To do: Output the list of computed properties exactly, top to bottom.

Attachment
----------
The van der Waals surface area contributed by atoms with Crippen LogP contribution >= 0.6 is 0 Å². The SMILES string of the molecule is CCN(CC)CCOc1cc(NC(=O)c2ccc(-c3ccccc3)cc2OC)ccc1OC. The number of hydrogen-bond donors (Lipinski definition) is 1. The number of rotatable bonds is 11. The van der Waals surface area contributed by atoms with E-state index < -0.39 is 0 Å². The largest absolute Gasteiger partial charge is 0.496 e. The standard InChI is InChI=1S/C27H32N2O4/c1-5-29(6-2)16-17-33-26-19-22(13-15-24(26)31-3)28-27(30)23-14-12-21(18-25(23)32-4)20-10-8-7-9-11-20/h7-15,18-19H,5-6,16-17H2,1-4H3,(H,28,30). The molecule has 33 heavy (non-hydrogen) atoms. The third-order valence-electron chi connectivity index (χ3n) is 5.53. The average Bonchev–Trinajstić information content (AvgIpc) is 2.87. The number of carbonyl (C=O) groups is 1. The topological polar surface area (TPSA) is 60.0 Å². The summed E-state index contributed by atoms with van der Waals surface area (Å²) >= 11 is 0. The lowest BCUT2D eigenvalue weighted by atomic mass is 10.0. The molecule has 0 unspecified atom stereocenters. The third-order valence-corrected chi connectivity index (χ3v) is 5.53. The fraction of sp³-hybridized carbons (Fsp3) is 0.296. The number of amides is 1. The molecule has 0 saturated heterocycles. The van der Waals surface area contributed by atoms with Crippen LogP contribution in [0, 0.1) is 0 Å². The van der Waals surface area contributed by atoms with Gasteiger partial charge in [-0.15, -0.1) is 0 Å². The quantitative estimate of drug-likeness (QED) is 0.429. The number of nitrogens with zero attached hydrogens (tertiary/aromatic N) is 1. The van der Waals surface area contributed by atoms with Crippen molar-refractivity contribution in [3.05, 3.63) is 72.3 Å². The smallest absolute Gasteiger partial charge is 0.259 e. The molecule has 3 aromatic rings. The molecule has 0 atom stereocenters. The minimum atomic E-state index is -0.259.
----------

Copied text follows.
The van der Waals surface area contributed by atoms with Crippen LogP contribution >= 0.6 is 0 Å². The SMILES string of the molecule is CCN(CC)CCOc1cc(NC(=O)c2ccc(-c3ccccc3)cc2OC)ccc1OC. The number of hydrogen-bond donors (Lipinski definition) is 1. The number of rotatable bonds is 11. The van der Waals surface area contributed by atoms with E-state index < -0.39 is 0 Å². The largest absolute Gasteiger partial charge is 0.496 e. The standard InChI is InChI=1S/C27H32N2O4/c1-5-29(6-2)16-17-33-26-19-22(13-15-24(26)31-3)28-27(30)23-14-12-21(18-25(23)32-4)20-10-8-7-9-11-20/h7-15,18-19H,5-6,16-17H2,1-4H3,(H,28,30). The molecule has 33 heavy (non-hydrogen) atoms. The third-order valence-electron chi connectivity index (χ3n) is 5.53. The average Bonchev–Trinajstić information content (AvgIpc) is 2.87. The number of carbonyl (C=O) groups is 1. The topological polar surface area (TPSA) is 60.0 Å². The summed E-state index contributed by atoms with van der Waals surface area (Å²) >= 11 is 0. The lowest BCUT2D eigenvalue weighted by atomic mass is 10.0. The molecule has 0 unspecified atom stereocenters. The third-order valence-corrected chi connectivity index (χ3v) is 5.53. The fraction of sp³-hybridized carbons (Fsp3) is 0.296. The number of amides is 1. The molecule has 0 saturated heterocycles. The van der Waals surface area contributed by atoms with Crippen LogP contribution in [0, 0.1) is 0 Å². The van der Waals surface area contributed by atoms with Gasteiger partial charge in [-0.15, -0.1) is 0 Å². The quantitative estimate of drug-likeness (QED) is 0.429. The number of nitrogens with zero attached hydrogens (tertiary/aromatic N) is 1. The van der Waals surface area contributed by atoms with Crippen molar-refractivity contribution in [3.05, 3.63) is 72.3 Å². The smallest absolute Gasteiger partial charge is 0.259 e. The molecule has 3 aromatic rings. The molecule has 0 atom stereocenters. The minimum atomic E-state index is -0.259.